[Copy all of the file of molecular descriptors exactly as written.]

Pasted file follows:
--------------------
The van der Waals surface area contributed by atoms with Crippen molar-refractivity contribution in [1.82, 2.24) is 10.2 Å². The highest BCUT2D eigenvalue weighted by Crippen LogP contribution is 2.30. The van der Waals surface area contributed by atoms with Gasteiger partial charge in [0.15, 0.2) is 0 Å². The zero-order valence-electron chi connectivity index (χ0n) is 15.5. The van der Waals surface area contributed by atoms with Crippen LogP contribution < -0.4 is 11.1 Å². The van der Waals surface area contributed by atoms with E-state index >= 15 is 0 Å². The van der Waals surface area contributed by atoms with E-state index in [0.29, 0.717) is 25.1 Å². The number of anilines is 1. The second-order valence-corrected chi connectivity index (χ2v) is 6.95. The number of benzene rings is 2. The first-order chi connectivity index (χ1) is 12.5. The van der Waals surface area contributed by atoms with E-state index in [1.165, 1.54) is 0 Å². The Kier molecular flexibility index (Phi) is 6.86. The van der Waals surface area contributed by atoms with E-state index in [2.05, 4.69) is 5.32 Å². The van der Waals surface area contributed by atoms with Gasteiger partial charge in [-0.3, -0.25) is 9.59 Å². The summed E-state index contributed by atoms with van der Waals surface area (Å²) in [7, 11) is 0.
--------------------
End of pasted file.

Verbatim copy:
The van der Waals surface area contributed by atoms with Crippen molar-refractivity contribution in [1.82, 2.24) is 10.2 Å². The highest BCUT2D eigenvalue weighted by Crippen LogP contribution is 2.30. The van der Waals surface area contributed by atoms with Gasteiger partial charge in [0.15, 0.2) is 0 Å². The zero-order valence-electron chi connectivity index (χ0n) is 15.5. The van der Waals surface area contributed by atoms with Crippen LogP contribution < -0.4 is 11.1 Å². The van der Waals surface area contributed by atoms with E-state index >= 15 is 0 Å². The van der Waals surface area contributed by atoms with E-state index in [0.29, 0.717) is 25.1 Å². The number of anilines is 1. The second-order valence-corrected chi connectivity index (χ2v) is 6.95. The number of benzene rings is 2. The first-order chi connectivity index (χ1) is 12.5. The van der Waals surface area contributed by atoms with E-state index in [1.165, 1.54) is 0 Å². The Kier molecular flexibility index (Phi) is 6.86. The van der Waals surface area contributed by atoms with E-state index in [2.05, 4.69) is 5.32 Å². The van der Waals surface area contributed by atoms with Gasteiger partial charge in [-0.3, -0.25) is 9.59 Å². The summed E-state index contributed by atoms with van der Waals surface area (Å²) in [7, 11) is 0.